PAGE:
Home Australia New South Wales: Huge rise in rough sleepers as Australia’s housing crisis hits hard

New South Wales: Huge rise in rough sleepers as Australia’s housing crisis hits hard

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Some of the biggest increases in homelessness have been in coastal areas, including a nearly 80 per cent rise in the number of people sleeping rough in the Coffs Harbor council region (file image )

Homelessness has increased in New South Wales as the state’s housing crisis pushes increasing numbers of people onto the streets.

The annual street count, released Friday, revealed a 25 percent increase in the number of people sleeping rough statewide.

Authorities found 2,037 sleeping on the streets during the February count, up from 1,623 the previous year.

Some of the biggest increases were in coastal areas, including a nearly 80 per cent rise in the number of people sleeping rough in the Coffs Harbor council region.

Byron Shire, a popular tourist region in the state’s north, had the highest number of people sleeping rough of any local government area in the state.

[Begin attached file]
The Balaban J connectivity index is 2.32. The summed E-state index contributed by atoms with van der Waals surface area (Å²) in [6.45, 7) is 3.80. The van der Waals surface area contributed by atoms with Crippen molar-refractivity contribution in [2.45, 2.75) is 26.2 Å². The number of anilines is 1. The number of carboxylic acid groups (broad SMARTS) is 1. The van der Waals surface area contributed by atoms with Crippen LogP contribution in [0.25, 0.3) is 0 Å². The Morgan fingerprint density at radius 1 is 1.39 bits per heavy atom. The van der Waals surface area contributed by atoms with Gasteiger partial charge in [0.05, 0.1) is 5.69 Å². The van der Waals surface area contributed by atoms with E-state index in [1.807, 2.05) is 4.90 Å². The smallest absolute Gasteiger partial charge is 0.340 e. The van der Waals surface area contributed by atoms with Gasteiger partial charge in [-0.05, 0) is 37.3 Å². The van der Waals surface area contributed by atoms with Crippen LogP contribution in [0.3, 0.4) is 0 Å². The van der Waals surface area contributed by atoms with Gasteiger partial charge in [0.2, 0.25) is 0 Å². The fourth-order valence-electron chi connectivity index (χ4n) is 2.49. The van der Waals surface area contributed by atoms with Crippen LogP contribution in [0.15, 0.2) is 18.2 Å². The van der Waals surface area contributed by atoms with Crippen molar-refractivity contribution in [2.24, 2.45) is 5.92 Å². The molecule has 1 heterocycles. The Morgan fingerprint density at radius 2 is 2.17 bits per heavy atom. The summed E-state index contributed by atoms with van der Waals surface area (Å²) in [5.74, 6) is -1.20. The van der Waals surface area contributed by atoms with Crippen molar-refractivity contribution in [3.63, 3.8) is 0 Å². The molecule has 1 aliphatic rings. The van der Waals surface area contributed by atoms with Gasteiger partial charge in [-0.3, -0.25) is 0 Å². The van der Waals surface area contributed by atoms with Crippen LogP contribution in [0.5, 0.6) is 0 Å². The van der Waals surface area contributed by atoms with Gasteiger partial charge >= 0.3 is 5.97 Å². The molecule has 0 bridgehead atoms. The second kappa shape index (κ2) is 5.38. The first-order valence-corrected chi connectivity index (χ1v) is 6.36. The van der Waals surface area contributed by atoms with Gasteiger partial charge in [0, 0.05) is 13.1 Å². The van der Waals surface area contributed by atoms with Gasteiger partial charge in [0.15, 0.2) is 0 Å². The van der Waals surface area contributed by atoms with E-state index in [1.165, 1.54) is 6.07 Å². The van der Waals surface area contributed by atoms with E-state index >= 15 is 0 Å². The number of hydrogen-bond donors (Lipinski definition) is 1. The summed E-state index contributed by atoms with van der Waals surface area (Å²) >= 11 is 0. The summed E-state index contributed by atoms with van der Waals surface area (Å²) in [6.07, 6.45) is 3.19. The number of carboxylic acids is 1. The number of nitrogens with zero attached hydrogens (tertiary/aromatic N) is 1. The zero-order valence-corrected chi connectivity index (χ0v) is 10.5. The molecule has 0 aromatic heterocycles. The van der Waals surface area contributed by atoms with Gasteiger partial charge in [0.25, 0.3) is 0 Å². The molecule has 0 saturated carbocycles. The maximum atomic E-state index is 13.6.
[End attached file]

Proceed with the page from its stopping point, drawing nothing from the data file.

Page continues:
This and other coastal regions, such as Sydney’s northern beaches, have become home to large camps of homeless people sleeping in tents amid a severe shortage of affordable accommodation.

Some of the biggest increases in homelessness have been in coastal areas, including a nearly 80 per cent rise in the number of people sleeping rough in the Coffs Harbor council region (file image ).

Homelessness Minister Rose Jackson said the regional figures were unprecedented but not unexpected.

“We don’t just need data to tell us this: our regional communities feel it every day,” he said on Friday.

“The sobering street count numbers again paint a harrowing picture of homelessness and street sleepers across our state.”

Jackson said the government was looking at all options to tackle the housing crisis, including through a review of short-term accommodation rules.

Stricter restrictions have already been introduced in Byron Shire, where a 60-day annual limit applies to unhosted short-term rentals.

Among the measures being considered is a short-term rental booking surcharge that could be used to fund crisis accommodation.

Of the people found in the last street count, 64 percent were staying in vehicles, 18 percent in open spaces and 10 percent in makeshift homes.

Another 241 sites were found with evidence of homeless people, such as sleeping bags and personal effects, but without any people present.

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